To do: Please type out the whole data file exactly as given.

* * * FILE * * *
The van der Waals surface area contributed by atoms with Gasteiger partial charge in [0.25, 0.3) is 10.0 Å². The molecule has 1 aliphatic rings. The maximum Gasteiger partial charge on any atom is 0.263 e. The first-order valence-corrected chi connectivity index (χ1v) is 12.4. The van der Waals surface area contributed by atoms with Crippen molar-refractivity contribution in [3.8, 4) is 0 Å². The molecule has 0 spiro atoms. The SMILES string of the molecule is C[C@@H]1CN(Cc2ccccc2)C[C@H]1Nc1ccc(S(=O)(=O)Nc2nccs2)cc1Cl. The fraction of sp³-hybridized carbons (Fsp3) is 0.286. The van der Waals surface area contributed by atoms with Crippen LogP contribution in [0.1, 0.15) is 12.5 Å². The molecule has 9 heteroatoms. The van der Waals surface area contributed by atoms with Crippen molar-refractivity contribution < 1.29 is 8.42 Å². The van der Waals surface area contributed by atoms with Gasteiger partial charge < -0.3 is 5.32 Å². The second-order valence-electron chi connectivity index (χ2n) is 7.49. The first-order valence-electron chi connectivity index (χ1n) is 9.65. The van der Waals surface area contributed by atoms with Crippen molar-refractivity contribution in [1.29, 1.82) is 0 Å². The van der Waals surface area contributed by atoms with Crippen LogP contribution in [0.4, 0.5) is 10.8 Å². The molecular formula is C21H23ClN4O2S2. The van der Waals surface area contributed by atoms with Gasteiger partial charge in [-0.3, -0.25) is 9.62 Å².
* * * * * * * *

The van der Waals surface area contributed by atoms with Gasteiger partial charge in [0.25, 0.3) is 10.0 Å². The molecule has 1 aliphatic rings. The maximum Gasteiger partial charge on any atom is 0.263 e. The first-order valence-corrected chi connectivity index (χ1v) is 12.4. The van der Waals surface area contributed by atoms with Crippen molar-refractivity contribution in [3.8, 4) is 0 Å². The molecule has 0 spiro atoms. The SMILES string of the molecule is C[C@@H]1CN(Cc2ccccc2)C[C@H]1Nc1ccc(S(=O)(=O)Nc2nccs2)cc1Cl. The fraction of sp³-hybridized carbons (Fsp3) is 0.286. The van der Waals surface area contributed by atoms with Crippen LogP contribution in [0.1, 0.15) is 12.5 Å². The molecule has 9 heteroatoms. The van der Waals surface area contributed by atoms with Crippen molar-refractivity contribution < 1.29 is 8.42 Å². The van der Waals surface area contributed by atoms with Gasteiger partial charge < -0.3 is 5.32 Å². The second-order valence-electron chi connectivity index (χ2n) is 7.49. The first-order valence-electron chi connectivity index (χ1n) is 9.65. The van der Waals surface area contributed by atoms with Crippen molar-refractivity contribution in [1.29, 1.82) is 0 Å². The van der Waals surface area contributed by atoms with Crippen LogP contribution in [0.4, 0.5) is 10.8 Å². The molecular formula is C21H23ClN4O2S2. The van der Waals surface area contributed by atoms with Gasteiger partial charge in [-0.3, -0.25) is 9.62 Å².